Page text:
The US State Department is eyeing changes to trade export laws that would ease rules on sales of unmanned systems like the Predator. (US Air Force)
FARNBOROUGH, ENGLAND — Long-awaited changes to how the US handles the export of unmanned systems are coming, although anyone in industry hoping for a quick turnaround may be disappointed.
“We think there will be a lot to say in due course that is very helpful to exporters and also to our allies who have been hoping to take advantage of the very good technology US companies produce, but right now that process is still internal to the US government,” said Ken Handelman, deputy assistant secretary for defense trade controls in the Department of State’s Bureau of Political and Military Affairs.
“So please, stay tuned. I know we have been saying that for a long time,” Handelman said. “We have listened to that, we know it is important for industry to hear that, but please stay tuned.”
While declining to go into details on what he termed “intense conversations” about the future of unmanned system exports, Handelman did say the review would look at what some in industry have identified as a central restriction on those machines to allies.
“The Missile Technology Control Regime [MTCR], which remains a hugely important tool [for] nonproliferation policy with our allies, sometimes has unintended consequences,” he said. “So yes, that is part of the consideration, but more than that I am unable to say right now.”
The MTCR is an international agreement signed by 34 nations, including the United States. Established in 1987 primarily to curb the spread of long-range missiles capable of delivering a nuclear warhead, the MTCR causes the “presumption of denial” for sale of any system with a payload of 500 kilograms and a range of 300 kilometers.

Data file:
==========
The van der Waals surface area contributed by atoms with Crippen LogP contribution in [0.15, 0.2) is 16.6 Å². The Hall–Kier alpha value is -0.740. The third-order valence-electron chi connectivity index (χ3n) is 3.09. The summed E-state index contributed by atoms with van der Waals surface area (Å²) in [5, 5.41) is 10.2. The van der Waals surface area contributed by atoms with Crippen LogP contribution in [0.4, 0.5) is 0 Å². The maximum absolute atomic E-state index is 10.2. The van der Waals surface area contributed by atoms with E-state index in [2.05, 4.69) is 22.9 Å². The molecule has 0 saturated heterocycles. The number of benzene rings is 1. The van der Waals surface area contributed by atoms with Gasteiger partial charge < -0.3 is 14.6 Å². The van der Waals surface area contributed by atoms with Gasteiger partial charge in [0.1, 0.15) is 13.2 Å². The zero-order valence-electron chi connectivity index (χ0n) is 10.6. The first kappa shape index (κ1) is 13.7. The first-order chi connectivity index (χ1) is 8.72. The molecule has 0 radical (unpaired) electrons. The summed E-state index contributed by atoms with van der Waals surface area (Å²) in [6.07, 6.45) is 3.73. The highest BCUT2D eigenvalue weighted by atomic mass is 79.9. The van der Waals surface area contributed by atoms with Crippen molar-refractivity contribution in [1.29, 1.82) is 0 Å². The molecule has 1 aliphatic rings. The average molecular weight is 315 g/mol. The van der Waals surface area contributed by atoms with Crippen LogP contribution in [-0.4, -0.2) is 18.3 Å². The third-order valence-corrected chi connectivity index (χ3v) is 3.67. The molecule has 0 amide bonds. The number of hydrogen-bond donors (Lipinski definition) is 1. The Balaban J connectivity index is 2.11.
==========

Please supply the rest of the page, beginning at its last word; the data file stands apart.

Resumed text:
As a nonproliferation tool, it has worked well. But because of the wording, unmanned systems such as the Predator are restricted, even if their payload is entirely surveillance based and without weapons.
While the government can still offer waivers for the sale of unmanned systems, it has identified the MTCR as a major hurdle toward increasing global exports.
Handelman made his comments as part of a panel on export control organized by the Aerospace Industries Association, an American trade group. He was one of three US government representatives speaking at the event, held at the Farnborough International Airshow.
The panelist’s appearance was part of a concerted effort to reach out from the export control world to those directly affected by its decisions, said Beth McCormick, director of the Pentagon’s Defense Technology Security Administration.
“We have tried to show our face here so we’re not these ‘horrible people who control technology,’ ” she said. “We have started to have a presence by our agencies at these kind of international events, and started doing so about a year ago.”
McCormick added that the “face to face” interaction with the international community that comes to events like Farnborough is very helpful. ■